By Doug Nesbitt
At least half of Hamilton’s sanitation workers initiated a health and safety work refusal on Monday March 23 at 7am. By 11:30am, the Ministry of Labour was contact to address the ongoing work refusal.
The seventy sanitation worker involved are members of CUPE Local 5167, the union representing City of Hamilton employees. They provide garbage pick-up for half the city of Hamilton, while the rest is contracted out to the for-profit GFL. GFL workers are members of Unifor Local 4268.
The work refusal started when sanitation workers learned from health authorities that the deadly COVID-19 virus can survive on surfaces such as garbage cans and green bins for up to 3 days.
A number of other issues have contributed to the work refusal.
Loose organic materials in green bins often splash back on to the sanitation workers when they’re dumped into the trucks. Sanitation workers report not just food waste, but loose materials like Kleenexes in these bins.
Barry Conway, the union’s outside workers VP, tells Rankandfile.ca that the union has requested green bin materials be bagged. Other cities have already taken such measures.
Hamilton sanitation workers are also demanding visors and face masks, notably N95 masks. Conway says the City of Hamilton has run out of N95 masks and cannot guarantee a consistent supply.
Routine hand cleaning during a shift has also been disrupted. Hand sanitizer supplies have run out. The closure of fast food restaurants and other public facilities means workers can’t wash their hands at a McDonald’s or Tim Hortons during breaks as is common practice. Many workers also bring their lunches with them into the truck.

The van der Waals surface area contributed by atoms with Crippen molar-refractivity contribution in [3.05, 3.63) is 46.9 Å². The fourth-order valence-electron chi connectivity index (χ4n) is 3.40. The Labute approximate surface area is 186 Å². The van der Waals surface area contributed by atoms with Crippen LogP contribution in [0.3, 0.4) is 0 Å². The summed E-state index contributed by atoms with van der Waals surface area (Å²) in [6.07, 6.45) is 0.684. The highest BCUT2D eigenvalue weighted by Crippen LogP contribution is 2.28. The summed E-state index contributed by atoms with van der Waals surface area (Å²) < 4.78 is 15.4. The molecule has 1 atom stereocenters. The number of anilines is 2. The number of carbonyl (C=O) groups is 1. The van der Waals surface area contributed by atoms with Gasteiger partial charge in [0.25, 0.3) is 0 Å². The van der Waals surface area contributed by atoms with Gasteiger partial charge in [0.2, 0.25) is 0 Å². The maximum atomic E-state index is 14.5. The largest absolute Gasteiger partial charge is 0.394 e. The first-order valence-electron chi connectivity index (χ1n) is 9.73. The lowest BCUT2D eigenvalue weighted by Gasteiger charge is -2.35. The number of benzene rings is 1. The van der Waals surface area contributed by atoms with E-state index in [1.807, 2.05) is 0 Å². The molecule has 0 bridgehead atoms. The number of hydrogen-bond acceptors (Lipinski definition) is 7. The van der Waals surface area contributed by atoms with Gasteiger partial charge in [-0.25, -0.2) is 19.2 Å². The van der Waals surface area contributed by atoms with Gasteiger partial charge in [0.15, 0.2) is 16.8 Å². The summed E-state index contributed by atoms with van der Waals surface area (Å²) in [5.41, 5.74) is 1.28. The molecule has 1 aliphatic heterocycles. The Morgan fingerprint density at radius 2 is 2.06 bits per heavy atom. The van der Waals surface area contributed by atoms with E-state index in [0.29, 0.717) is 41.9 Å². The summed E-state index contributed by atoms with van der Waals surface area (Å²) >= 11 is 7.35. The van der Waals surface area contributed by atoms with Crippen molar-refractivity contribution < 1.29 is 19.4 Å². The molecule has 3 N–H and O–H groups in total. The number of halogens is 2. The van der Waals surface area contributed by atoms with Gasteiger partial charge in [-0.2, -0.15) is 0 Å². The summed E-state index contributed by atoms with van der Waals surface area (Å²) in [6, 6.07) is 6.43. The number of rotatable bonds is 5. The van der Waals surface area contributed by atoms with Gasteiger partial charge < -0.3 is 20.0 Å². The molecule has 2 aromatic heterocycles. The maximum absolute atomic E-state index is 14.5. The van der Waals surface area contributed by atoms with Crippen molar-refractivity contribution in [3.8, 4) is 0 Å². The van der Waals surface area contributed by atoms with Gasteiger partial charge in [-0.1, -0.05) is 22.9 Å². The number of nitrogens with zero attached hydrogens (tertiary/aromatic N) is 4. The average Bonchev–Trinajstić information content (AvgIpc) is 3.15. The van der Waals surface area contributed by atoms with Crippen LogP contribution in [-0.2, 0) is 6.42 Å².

The employer has also limited access to the workplace showering facilities to only four workers at a time, making these tasks at the end of a shift increasingly difficult.
“Normally we wouldn’t do this, but we’re asking for bi-weekly pick-up, to give workers a chance to work for a week and take a week off, to minimize exposure to COVID-19,” says Conway. As another measure to prevent cross-contamination among workers, Conway adds that the employer has agreed to keeping together two-person teams and keeping them with the same truck.
The simple demands of Hamilton sanitation workers recall the words of the famous Martin Luther King Jr. while he was in Memphis, Tennesee supporting the historic sanitation workers’ strike. “One day our society will come to respect the sanitation worker if it is to survive, for the person who picks up our garbage, in the final analysis, is as significant as the physician, for if he doesn’t do his job, diseases are rampant. All labor has dignity.”